You might know that I find pain extremely fascinating. One of the reasons I find it so interesting is because pain is hugely context driven.
Here are a few examples:
A minor finger injury will be felt more acutely by a violinist than a dancer. And the pain will be felt more in the left than right hand because the left hand is so crucial to a violinist. Injury here has far more significance than to a dancer. The reverse is true for a foot injury.
Ever heard of dads-to-be with phantom pregnancy symptoms? Yes, this happens! Seeing a partner going through all the changes of pregnancy combined with the stress of the impending birth can evoke morning sickness, cramps, back pain and even swollen bellies in dads!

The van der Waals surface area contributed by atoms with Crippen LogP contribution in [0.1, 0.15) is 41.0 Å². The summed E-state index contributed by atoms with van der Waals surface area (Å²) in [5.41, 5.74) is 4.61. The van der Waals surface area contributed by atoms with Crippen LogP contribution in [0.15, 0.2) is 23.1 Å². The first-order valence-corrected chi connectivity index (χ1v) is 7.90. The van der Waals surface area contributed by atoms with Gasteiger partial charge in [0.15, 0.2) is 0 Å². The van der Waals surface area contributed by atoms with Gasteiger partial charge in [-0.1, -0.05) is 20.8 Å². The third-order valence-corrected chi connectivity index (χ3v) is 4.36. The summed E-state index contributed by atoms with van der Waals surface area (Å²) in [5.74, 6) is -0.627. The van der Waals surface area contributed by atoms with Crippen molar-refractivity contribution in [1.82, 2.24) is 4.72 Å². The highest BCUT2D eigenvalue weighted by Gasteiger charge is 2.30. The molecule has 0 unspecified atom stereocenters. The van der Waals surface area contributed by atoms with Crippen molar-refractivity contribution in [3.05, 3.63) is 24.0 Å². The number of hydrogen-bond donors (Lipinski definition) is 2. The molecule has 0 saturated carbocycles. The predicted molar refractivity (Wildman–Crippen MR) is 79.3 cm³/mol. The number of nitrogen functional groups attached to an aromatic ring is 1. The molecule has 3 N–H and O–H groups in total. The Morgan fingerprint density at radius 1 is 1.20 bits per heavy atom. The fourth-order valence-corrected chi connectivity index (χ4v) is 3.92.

Studies show that demolition derby drivers who experience up to 150 collisions a year will only suffer minor neck pain lasting less than 21 days. Compare this to people who have car accidents and ongoing pain for months and years. Why might this be? Perhaps, because for the derby drivers, it is their hobby and they are having fun, whereas road accidents are usually emotionally traumatic, and may involve lots of follow up legal wrangling.
To give you a more everyday example of pain and context imagine stubbing your toe on the way out of the door to a job you hate. Ouch! Now imagine doing the same but this time you are off on the holiday of your dreams.
It’s a very different sensation isn’t it? That is pain. It cannot be divorced from the context.